The Asian giant hornet has been grabbing headlines for months now. Since July of 2013 these creatures have injured over 1,000 people and killed 42 in China. With their huge size (these hornets are roughly as big as a human thumb), deadly venom, aggressiveness and tactics, these hornets seem like a serious threat. Is that the case though, or is it blown out of proportion in the name of headlines and public attention?
How Deadly Are They?
While a body count of 42 people is severe enough, truly understanding the capacity these hornets have to do harm to people is important for judging the situation. These hornets are more aggressive than other insects, often swarming people and attacking en masse to bring down someone much larger than themselves. In addition to their aggressiveness and tactics, they have more venom than smaller hornet varieties. This makes their stings much deadlier, especially with multiple hornets all attacking a single victim. For those who are allergic, swelling can choke off airways. Even those who aren’t allergic to the hornets may suffer from organ failure due to the sheer quantity of the venom that is pumped through their veins.
Are They a Threat?
The world is full of deadly creatures, but not all of them are a real threat to people. These hornets, however, seem to be a genuine problem for humans. They attack other insects, feeding them to their young and wiping out competition in the area. Additionally, these hornets can breed up to 2,000 offspring in a single season, which makes their numbers quite large. This sort of problem can become a huge issue for the people living near them, particularly given that these insects actively invade human areas and attack them. Whether it’s farms, schools, or other areas, these hornets are drawn to sweet smells, alcohol and sweat, but they’re drawn even more by people who try to run away from them.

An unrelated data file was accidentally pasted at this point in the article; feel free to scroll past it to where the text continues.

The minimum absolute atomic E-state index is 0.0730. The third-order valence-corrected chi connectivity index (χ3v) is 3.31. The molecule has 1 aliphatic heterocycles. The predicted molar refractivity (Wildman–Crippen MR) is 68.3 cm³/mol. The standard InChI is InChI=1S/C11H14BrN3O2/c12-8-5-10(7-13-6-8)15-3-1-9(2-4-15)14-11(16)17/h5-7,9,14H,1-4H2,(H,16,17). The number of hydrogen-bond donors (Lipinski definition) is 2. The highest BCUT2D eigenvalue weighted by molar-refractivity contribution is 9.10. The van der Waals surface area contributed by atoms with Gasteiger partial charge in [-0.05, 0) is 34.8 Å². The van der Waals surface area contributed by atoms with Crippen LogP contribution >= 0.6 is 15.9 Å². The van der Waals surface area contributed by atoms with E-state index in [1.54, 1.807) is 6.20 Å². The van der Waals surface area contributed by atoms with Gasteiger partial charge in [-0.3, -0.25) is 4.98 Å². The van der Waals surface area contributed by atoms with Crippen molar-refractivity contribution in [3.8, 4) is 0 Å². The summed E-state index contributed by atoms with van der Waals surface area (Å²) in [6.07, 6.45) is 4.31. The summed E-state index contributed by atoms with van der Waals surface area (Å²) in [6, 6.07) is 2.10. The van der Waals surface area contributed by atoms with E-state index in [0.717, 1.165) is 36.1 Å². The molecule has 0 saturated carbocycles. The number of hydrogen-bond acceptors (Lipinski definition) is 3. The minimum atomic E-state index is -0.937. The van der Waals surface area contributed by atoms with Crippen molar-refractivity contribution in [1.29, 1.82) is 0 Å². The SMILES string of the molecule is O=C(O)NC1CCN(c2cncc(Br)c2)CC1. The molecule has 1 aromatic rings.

What’s Being Done About Them?
The Chinese government has dispatched police and volunteers to help eliminate the threats of these hives. Over 700 hives have been removed by these brave men and women, and the equivalent of over a million U.S. dollars has been sent to the areas ravaged by the hornet stings. However, this work could be seen as just a band aid that isn’t addressing the real problem.
There are a huge number of reasons why these hornets’ populations have grown bigger and more aggressive. The climate in the area has grown steadily drier for instance, and these conditions have made it easier for these hornets to grow larger. The march of human progress has also moved people into areas that they didn’t used to be in, which has brought the hornets into conflict with people. Additionally there has been a noted decrease in the hornets’ natural enemies, such as birds and spiders, which has allowed them to grow more unchecked than in the past.
While these hornets are dangerous, and even deadly, that doesn’t mean that people can’t protect themselves. The hives, which are made of gray paper and are roughly the size of basketballs, should be avoided and dealt with only by professionals. People who are too close to these hives, or who react poorly to the presence of hornets, may trigger an attack response from the swarm. Swarms will chase off anything they see as a threat, following people for over 200 meters in many cases. Therefore, avoidance techniques are the best way to stay safe.
Asian giant hornets are certainly something that entomologists will be keeping their eye on. Hopefully, continued efforts to manage the populations will be more effective in the coming months and years.
Morgan is a blogger for Fox Pest Control, an extermination company located in Texas. When Morgan isn’t writing, she enjoys reading and traveling with her family.